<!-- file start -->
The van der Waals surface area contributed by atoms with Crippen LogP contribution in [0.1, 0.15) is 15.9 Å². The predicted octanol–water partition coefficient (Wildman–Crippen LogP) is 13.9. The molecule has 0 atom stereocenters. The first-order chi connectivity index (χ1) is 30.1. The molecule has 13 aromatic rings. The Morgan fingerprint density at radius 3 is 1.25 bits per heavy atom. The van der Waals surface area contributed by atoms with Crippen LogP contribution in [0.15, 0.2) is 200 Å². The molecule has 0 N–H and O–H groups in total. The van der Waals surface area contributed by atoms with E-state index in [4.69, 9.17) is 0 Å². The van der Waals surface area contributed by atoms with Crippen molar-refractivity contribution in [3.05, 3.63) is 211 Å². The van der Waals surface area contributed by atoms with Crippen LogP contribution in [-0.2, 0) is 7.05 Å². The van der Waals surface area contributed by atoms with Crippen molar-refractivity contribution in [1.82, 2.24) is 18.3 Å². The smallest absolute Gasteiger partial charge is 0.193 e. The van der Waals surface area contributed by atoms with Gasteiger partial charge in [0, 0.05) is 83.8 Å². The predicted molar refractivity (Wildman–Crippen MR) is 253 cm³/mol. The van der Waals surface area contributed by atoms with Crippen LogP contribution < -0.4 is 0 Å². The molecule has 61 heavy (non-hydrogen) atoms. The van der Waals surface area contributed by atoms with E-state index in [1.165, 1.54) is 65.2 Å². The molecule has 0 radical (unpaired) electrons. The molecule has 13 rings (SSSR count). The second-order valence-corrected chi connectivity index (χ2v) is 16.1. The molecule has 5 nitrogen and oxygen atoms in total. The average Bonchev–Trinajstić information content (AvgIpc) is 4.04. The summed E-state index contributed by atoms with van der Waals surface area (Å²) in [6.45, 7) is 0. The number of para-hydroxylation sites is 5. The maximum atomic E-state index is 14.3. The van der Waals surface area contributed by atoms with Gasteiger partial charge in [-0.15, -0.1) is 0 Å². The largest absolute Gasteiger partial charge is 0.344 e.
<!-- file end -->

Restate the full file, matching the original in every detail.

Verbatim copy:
The van der Waals surface area contributed by atoms with Crippen LogP contribution in [0.1, 0.15) is 15.9 Å². The predicted octanol–water partition coefficient (Wildman–Crippen LogP) is 13.9. The molecule has 0 atom stereocenters. The first-order chi connectivity index (χ1) is 30.1. The molecule has 13 aromatic rings. The Morgan fingerprint density at radius 3 is 1.25 bits per heavy atom. The van der Waals surface area contributed by atoms with Crippen LogP contribution in [0.15, 0.2) is 200 Å². The molecule has 0 N–H and O–H groups in total. The van der Waals surface area contributed by atoms with E-state index in [4.69, 9.17) is 0 Å². The van der Waals surface area contributed by atoms with Crippen molar-refractivity contribution in [3.05, 3.63) is 211 Å². The van der Waals surface area contributed by atoms with Crippen LogP contribution in [-0.2, 0) is 7.05 Å². The van der Waals surface area contributed by atoms with Crippen molar-refractivity contribution in [1.82, 2.24) is 18.3 Å². The smallest absolute Gasteiger partial charge is 0.193 e. The van der Waals surface area contributed by atoms with Gasteiger partial charge in [0, 0.05) is 83.8 Å². The predicted molar refractivity (Wildman–Crippen MR) is 253 cm³/mol. The van der Waals surface area contributed by atoms with Crippen LogP contribution < -0.4 is 0 Å². The molecule has 61 heavy (non-hydrogen) atoms. The van der Waals surface area contributed by atoms with E-state index in [1.165, 1.54) is 65.2 Å². The molecule has 0 radical (unpaired) electrons. The molecule has 13 rings (SSSR count). The second-order valence-corrected chi connectivity index (χ2v) is 16.1. The molecule has 5 nitrogen and oxygen atoms in total. The average Bonchev–Trinajstić information content (AvgIpc) is 4.04. The summed E-state index contributed by atoms with van der Waals surface area (Å²) in [6.45, 7) is 0. The number of para-hydroxylation sites is 5. The maximum atomic E-state index is 14.3. The van der Waals surface area contributed by atoms with Gasteiger partial charge in [-0.15, -0.1) is 0 Å². The largest absolute Gasteiger partial charge is 0.344 e.